Weekly Wire
Weekly Alibi Showoff

By Michael Henningsen

JULY 28, 1997: 


Saturday, July 26; El Rey Theater: On Helmet's most recent Interscope release, Aftertaste, Page Hamilton has put the exclamation point on what his band has always been about: heavy, with more conviction, determination and purpose than most of what passes for alternative music these days. Since their debut record, Strap It On on Amphetamine/Reptile, Helmet's core--made up of vocalist/guitarist Hamilton, bassist Henry Bogdan, guitarist Pete Mengede and drummer John Stanier--have continued to produce the heaviest of the heavy without resorting to "industrial" tactics or compromising their extreme songwriting talents.

As Helmet has evolved, so, too, have the strengths and talents of each individual member. Hamilton, for instance, actually sings these days. Aftertaste was recorded as a trio, but the touring unit includes guitarist and latest Helmet addition, Chris Traynor, formerly of Orange 9mm. Together, Helmet make music that resonates with the aggressive intent that got Hamilton interested in music in the first place.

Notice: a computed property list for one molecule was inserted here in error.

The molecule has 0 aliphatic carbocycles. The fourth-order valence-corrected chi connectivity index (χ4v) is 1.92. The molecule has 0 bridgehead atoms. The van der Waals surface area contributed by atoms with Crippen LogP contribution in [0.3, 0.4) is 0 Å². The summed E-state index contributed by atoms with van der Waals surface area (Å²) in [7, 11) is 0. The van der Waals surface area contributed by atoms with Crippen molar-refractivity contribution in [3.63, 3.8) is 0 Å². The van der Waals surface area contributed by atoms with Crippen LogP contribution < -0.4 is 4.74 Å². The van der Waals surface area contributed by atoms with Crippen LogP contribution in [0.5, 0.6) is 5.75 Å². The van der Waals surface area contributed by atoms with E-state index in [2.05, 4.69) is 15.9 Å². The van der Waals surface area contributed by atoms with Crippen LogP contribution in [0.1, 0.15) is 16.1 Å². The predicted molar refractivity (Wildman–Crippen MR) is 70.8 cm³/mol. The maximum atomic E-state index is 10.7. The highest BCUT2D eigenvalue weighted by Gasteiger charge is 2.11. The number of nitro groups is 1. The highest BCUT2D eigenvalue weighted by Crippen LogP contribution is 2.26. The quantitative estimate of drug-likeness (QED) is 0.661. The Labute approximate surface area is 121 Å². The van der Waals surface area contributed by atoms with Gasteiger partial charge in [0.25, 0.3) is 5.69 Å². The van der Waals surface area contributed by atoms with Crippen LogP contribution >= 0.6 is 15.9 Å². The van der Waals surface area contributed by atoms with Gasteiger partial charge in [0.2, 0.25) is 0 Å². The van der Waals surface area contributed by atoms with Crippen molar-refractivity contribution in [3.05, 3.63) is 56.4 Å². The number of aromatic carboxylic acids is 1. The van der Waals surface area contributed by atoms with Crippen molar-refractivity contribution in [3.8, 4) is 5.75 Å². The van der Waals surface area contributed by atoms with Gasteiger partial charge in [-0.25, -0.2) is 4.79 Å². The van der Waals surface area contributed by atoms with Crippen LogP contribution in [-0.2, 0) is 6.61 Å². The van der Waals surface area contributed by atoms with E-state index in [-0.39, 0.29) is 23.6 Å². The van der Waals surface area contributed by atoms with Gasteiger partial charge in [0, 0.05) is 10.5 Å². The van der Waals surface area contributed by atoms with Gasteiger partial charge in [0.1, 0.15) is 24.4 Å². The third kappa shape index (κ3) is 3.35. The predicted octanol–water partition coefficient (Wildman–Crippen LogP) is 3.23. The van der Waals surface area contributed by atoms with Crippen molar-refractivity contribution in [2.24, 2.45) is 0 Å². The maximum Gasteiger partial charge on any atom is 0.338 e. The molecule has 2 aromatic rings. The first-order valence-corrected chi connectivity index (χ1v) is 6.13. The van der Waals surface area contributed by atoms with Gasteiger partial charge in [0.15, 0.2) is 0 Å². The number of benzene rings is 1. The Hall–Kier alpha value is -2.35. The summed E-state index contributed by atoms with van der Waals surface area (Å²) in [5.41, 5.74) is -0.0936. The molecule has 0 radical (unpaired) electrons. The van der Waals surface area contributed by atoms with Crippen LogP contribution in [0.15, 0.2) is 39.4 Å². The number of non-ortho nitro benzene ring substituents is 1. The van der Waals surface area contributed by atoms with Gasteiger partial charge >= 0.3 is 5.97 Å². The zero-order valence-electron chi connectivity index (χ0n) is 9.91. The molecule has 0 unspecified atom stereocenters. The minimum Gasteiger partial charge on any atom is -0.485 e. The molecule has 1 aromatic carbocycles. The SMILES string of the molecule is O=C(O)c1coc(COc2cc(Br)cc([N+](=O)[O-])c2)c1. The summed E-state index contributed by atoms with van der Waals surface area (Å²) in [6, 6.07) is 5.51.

With so little out there with life all its own, Helmet are a refreshing scream in the ear. Teamed with The Melvins and Regurgitator, this event is quite possibly the rock show of the summer. Don't miss it!

--Michael Henningsen


Sunday, July 27; Dingo Bar: The Paladins' "Goin' Down to Big Mary's" is one of the few songs that runs through my mind with any consistency. The polished, hard-working rockabilly trio always brings with them an air of mystery and the promise of musical genius. Some of that genius appears to have permanently taken up residence in my psyche. And I could do a whole hell of a lot worse.

Armed with a couple of vintage guitars, an upright bass and a modest drum kit, the Paladins live the life more vibrantly than just about any body out there. Touring constantly leaves them little time to focus on much other than their music, and that's what keeps them ahead of the game.

Provide them with a smoke-filled room, a few bottles of beer and an enthusiastic crowd, and the Paladins will light fires that burn for eons. The music they make is the kind of rockabilly that sticks to the ribs, as my grandfather used to say--music that lives and breathes on its own, fueled by your energy as it fuels your soul.

If you haven't seen them in awhile, now's your chance.

--Michael Henningsen

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